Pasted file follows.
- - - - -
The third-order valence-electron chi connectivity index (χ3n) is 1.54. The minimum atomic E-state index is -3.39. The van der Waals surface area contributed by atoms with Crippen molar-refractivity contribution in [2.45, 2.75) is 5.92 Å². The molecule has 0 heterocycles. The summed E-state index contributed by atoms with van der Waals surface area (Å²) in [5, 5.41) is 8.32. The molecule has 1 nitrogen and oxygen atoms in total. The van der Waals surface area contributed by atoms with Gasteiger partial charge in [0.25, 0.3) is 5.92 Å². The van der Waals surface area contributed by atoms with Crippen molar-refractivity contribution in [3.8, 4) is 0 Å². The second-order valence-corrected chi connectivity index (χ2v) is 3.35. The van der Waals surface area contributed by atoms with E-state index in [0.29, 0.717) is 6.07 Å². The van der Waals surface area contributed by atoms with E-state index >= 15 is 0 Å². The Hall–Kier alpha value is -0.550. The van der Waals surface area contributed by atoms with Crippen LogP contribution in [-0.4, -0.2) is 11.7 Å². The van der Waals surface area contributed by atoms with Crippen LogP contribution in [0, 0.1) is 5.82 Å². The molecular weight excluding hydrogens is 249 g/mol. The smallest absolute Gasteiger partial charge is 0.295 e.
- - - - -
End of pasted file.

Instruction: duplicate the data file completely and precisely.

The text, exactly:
The third-order valence-electron chi connectivity index (χ3n) is 1.54. The minimum atomic E-state index is -3.39. The van der Waals surface area contributed by atoms with Crippen molar-refractivity contribution in [2.45, 2.75) is 5.92 Å². The molecule has 0 heterocycles. The summed E-state index contributed by atoms with van der Waals surface area (Å²) in [5, 5.41) is 8.32. The molecule has 1 nitrogen and oxygen atoms in total. The van der Waals surface area contributed by atoms with Gasteiger partial charge in [0.25, 0.3) is 5.92 Å². The van der Waals surface area contributed by atoms with Crippen molar-refractivity contribution in [3.8, 4) is 0 Å². The second-order valence-corrected chi connectivity index (χ2v) is 3.35. The van der Waals surface area contributed by atoms with E-state index in [0.29, 0.717) is 6.07 Å². The van der Waals surface area contributed by atoms with E-state index >= 15 is 0 Å². The Hall–Kier alpha value is -0.550. The van der Waals surface area contributed by atoms with Crippen LogP contribution in [-0.4, -0.2) is 11.7 Å². The van der Waals surface area contributed by atoms with Crippen LogP contribution in [0, 0.1) is 5.82 Å². The molecular weight excluding hydrogens is 249 g/mol. The smallest absolute Gasteiger partial charge is 0.295 e.